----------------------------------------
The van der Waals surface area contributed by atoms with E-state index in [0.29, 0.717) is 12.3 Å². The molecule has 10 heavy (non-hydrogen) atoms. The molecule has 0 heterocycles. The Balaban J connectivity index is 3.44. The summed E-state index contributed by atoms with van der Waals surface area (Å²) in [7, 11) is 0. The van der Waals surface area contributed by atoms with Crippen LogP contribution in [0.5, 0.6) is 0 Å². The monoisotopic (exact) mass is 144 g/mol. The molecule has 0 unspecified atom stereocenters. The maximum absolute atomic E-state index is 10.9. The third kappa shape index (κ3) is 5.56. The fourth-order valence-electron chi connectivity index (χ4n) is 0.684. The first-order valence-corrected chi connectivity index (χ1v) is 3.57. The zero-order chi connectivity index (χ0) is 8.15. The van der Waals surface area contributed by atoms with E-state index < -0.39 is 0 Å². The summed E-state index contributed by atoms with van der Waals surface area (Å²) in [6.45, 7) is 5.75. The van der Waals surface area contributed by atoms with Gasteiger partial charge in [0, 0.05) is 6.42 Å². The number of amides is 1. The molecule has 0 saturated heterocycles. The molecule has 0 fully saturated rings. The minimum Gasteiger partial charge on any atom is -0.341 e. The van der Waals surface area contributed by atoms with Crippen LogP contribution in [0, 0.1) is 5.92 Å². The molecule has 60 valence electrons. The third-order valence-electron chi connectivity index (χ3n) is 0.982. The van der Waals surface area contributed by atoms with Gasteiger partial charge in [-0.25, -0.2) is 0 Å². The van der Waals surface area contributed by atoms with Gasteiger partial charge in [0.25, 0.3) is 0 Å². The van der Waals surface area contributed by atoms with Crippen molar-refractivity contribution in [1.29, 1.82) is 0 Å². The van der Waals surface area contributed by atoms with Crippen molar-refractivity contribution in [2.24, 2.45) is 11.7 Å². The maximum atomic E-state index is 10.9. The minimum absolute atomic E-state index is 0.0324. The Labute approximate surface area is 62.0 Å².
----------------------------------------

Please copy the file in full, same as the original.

The van der Waals surface area contributed by atoms with E-state index in [0.29, 0.717) is 12.3 Å². The molecule has 10 heavy (non-hydrogen) atoms. The molecule has 0 heterocycles. The Balaban J connectivity index is 3.44. The summed E-state index contributed by atoms with van der Waals surface area (Å²) in [7, 11) is 0. The van der Waals surface area contributed by atoms with Crippen LogP contribution in [0.5, 0.6) is 0 Å². The monoisotopic (exact) mass is 144 g/mol. The molecule has 0 unspecified atom stereocenters. The maximum absolute atomic E-state index is 10.9. The third kappa shape index (κ3) is 5.56. The fourth-order valence-electron chi connectivity index (χ4n) is 0.684. The first-order valence-corrected chi connectivity index (χ1v) is 3.57. The zero-order chi connectivity index (χ0) is 8.15. The van der Waals surface area contributed by atoms with E-state index < -0.39 is 0 Å². The summed E-state index contributed by atoms with van der Waals surface area (Å²) in [6.45, 7) is 5.75. The van der Waals surface area contributed by atoms with Gasteiger partial charge in [0, 0.05) is 6.42 Å². The number of amides is 1. The molecule has 0 saturated heterocycles. The molecule has 0 fully saturated rings. The minimum Gasteiger partial charge on any atom is -0.341 e. The van der Waals surface area contributed by atoms with Crippen LogP contribution in [0, 0.1) is 5.92 Å². The molecule has 60 valence electrons. The third-order valence-electron chi connectivity index (χ3n) is 0.982. The van der Waals surface area contributed by atoms with Gasteiger partial charge in [-0.25, -0.2) is 0 Å². The van der Waals surface area contributed by atoms with Gasteiger partial charge in [0.25, 0.3) is 0 Å². The van der Waals surface area contributed by atoms with Crippen molar-refractivity contribution in [1.29, 1.82) is 0 Å². The van der Waals surface area contributed by atoms with Crippen molar-refractivity contribution in [2.24, 2.45) is 11.7 Å². The maximum atomic E-state index is 10.9. The minimum absolute atomic E-state index is 0.0324. The Labute approximate surface area is 62.0 Å².